The Federal Family Medical Leave Act (“FMLA”) and the state equivalent California Family Rights Act (“CRFA”) require employers with 50 or more employees working within a 75-mile radius to provide up to 12 weeks of unpaid time off for serious or chronic medical conditions, and to bond with newborn children. California’s New Parent Act expands the CFRA bonding leave to employees working within a 75-mile radius of 20 employees.
Governor Newsom just signed SB-1383 expanding CFRA’s medical and bonding leave to any employer with 5 or more employees. This means small employers will be required to provide up to 12 weeks of unpaid time off in the following situations:
- (A) Leave for reason of the birth of a child of the employee or the placement of a child with an employee in connection with the adoption or foster care of the child by the employee.
- (B) Leave to care for a child, parent, grandparent, grandchild, sibling, spouse, or domestic partner who has a serious health condition.
- (C) Leave because of an employee’s own serious health condition that makes the employee unable to perform the functions of the position of that employee, except for leave taken for disability on account of pregnancy, childbirth, or related medical conditions.
- (D) Leave because of a qualifying exigency related to the covered active duty or call to covered active duty of an employee’s spouse, domestic partner, child, or parent in the Armed Forces of the United States, as specified in Section 3302.2 of the Unemployment Insurance Code.
To qualify for the leave, the employee must have been employed with the employer for at least 12-months and must have worked at least 1,250 hours during the previous year.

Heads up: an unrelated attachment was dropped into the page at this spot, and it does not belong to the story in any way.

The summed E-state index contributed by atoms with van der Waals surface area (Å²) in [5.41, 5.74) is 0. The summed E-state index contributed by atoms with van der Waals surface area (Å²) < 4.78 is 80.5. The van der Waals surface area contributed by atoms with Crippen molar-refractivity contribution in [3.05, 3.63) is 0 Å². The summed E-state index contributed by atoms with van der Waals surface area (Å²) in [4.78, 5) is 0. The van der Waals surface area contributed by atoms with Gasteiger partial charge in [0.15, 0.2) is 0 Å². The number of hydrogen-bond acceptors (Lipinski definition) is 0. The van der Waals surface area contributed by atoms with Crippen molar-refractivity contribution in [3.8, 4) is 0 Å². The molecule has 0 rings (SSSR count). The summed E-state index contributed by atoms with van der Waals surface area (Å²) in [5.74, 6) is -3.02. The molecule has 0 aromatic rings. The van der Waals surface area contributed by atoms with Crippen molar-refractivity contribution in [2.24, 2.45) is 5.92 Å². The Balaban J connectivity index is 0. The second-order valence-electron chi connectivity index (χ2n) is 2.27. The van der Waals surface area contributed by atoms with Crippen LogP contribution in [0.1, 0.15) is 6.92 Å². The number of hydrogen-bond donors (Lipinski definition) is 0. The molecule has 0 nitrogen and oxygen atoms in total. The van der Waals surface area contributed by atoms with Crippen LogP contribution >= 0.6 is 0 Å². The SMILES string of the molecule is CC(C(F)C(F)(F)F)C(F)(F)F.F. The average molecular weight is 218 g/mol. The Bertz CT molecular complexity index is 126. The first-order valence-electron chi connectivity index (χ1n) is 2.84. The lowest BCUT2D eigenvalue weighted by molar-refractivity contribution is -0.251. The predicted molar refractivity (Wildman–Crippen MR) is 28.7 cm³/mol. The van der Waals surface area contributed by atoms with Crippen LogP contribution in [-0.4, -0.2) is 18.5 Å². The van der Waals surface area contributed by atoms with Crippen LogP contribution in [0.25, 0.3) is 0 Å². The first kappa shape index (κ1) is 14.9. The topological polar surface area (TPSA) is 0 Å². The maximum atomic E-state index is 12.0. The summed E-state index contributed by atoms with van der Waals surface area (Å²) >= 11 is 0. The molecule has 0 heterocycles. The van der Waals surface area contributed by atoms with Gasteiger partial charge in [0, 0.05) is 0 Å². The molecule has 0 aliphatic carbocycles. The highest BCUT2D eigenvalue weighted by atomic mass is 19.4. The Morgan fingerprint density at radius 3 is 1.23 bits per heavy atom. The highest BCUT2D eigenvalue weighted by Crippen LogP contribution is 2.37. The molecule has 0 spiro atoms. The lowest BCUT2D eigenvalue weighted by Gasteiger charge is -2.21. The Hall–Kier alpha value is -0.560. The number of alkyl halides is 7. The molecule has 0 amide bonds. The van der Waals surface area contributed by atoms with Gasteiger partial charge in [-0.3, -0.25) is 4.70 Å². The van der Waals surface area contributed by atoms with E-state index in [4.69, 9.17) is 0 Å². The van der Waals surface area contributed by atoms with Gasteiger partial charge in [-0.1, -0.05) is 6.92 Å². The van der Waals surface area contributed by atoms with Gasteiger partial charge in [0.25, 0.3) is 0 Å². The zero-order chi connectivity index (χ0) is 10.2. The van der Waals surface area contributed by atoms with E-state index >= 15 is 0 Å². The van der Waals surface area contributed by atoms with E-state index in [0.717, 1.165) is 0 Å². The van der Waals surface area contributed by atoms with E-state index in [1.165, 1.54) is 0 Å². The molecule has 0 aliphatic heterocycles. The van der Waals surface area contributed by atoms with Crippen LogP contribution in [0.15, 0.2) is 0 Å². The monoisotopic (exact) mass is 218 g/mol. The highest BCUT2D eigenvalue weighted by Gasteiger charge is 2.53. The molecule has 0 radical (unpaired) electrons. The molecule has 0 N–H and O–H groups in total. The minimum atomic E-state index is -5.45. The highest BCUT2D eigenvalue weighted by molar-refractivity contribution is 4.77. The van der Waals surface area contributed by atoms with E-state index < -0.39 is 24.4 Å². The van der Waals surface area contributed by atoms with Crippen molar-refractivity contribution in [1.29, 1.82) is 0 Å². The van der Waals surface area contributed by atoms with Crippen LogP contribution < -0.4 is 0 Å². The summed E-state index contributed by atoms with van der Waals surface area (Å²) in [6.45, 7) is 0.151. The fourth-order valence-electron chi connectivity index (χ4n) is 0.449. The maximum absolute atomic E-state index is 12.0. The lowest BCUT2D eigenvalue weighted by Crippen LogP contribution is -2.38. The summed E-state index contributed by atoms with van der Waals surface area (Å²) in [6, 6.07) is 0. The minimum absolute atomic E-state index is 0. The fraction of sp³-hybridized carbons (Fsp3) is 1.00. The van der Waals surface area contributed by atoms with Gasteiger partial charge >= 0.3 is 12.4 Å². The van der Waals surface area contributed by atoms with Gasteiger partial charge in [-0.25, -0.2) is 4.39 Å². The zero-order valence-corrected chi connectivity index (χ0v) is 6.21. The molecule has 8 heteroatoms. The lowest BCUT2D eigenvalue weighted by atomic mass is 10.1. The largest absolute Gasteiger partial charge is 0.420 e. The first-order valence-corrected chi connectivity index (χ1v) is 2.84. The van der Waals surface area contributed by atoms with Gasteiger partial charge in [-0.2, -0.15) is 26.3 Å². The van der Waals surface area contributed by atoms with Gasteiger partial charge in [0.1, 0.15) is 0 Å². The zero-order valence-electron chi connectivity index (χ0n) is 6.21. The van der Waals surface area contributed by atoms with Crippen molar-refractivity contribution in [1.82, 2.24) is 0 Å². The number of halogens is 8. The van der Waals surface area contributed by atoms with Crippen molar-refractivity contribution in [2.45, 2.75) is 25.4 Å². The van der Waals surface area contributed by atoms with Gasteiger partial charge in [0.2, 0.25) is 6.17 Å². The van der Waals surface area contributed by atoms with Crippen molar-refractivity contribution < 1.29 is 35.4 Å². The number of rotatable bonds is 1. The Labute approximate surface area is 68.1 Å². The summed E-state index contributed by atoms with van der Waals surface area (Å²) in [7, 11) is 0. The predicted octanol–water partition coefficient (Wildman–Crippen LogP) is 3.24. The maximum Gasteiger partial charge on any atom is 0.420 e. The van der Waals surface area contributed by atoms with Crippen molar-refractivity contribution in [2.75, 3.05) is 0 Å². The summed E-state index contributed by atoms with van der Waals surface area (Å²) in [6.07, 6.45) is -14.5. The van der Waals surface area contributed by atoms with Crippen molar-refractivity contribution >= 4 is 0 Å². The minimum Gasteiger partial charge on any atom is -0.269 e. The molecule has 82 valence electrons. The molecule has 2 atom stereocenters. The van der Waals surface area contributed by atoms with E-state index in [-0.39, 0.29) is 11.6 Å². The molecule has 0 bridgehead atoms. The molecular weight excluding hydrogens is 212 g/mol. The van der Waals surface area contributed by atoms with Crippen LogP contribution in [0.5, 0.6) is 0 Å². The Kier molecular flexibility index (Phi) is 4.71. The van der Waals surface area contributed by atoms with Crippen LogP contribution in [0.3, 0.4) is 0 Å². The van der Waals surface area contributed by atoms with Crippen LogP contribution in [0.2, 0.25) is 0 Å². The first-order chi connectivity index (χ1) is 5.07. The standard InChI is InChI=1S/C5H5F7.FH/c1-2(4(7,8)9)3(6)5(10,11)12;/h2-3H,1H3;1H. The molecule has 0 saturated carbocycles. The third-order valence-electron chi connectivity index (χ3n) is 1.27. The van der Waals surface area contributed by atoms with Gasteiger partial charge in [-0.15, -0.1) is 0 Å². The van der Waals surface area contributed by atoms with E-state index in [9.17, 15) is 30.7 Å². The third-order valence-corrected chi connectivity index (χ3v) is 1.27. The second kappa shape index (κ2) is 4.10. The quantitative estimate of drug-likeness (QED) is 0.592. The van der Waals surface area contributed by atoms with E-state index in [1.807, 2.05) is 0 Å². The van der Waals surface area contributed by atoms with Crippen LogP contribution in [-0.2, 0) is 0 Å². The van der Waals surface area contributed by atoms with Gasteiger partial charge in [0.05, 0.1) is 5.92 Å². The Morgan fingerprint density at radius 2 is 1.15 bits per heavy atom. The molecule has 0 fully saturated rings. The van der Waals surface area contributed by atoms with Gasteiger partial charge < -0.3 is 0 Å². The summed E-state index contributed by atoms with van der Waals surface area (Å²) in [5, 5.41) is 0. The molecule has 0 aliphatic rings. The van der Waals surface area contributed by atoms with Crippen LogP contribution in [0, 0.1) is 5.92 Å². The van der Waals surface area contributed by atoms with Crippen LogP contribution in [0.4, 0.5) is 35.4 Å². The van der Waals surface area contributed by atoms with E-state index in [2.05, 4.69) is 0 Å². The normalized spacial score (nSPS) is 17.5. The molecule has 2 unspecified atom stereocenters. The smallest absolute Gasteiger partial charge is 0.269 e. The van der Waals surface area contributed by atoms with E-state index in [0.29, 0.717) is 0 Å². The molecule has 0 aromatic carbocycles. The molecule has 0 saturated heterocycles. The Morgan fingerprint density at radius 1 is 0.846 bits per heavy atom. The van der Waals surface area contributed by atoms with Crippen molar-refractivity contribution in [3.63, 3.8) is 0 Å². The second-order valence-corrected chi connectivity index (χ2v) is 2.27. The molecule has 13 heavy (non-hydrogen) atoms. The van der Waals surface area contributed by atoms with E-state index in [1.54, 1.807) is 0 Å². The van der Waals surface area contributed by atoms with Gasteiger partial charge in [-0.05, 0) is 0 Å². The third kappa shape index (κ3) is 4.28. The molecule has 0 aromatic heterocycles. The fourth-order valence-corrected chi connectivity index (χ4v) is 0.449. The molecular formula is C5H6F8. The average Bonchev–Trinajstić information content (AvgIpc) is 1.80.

Employers must grant the leave and provide “a guarantee of employment in the same or a comparable position upon the termination of the leave. “ Failure to provide the guarantee of employment is the same as denying the leave.
Employers with 50 or more employees are already familiar with the requirements under FMLA and CFRA. Now small employers will need to modify their policies and provide similar leave. When FMLA/CFRA were adopted, it only applied to employers with 50 or more employers because the legislature believed requiring small employers to keep a position open for 12 weeks would create an undue burden. This is particularly true when bonding leave is combined with pregnancy leave, providing an employee almost 7 months of time off.
The time off is unpaid, but:
Any employee taking leave pursuant to subdivision (a) shall continue to be entitled to participate in employee health plans for any period during which coverage is not provided by the employer under paragraph (1), employee benefit plans, including life insurance or short-term or long-term disability or accident insurance, pension and retirement plans, and supplemental unemployment benefit plans to the same extent and under the same conditions as apply to an unpaid leave taken for any purpose other than those described
In other words, if the employer voluntarily pays all or some of the health insurance premiums for an employee, the employer must continue the health insurance payments as though the employee was working.
I expect many employers will have difficulty complying with the new requirements that take effect January 1, 2021. It also means employers with less than 50 employees will need to update their employee handbooks and policies to include the new leave entitlement.
If you have questions about what leave might be available to you or your employees, contact the Nuddleman Law Firm, P.C. We help employers navigate the difficult terrain of California and Federal leave laws, and we help employees whose employers fail to provide required leave.
Original article Robert E. Nuddleman
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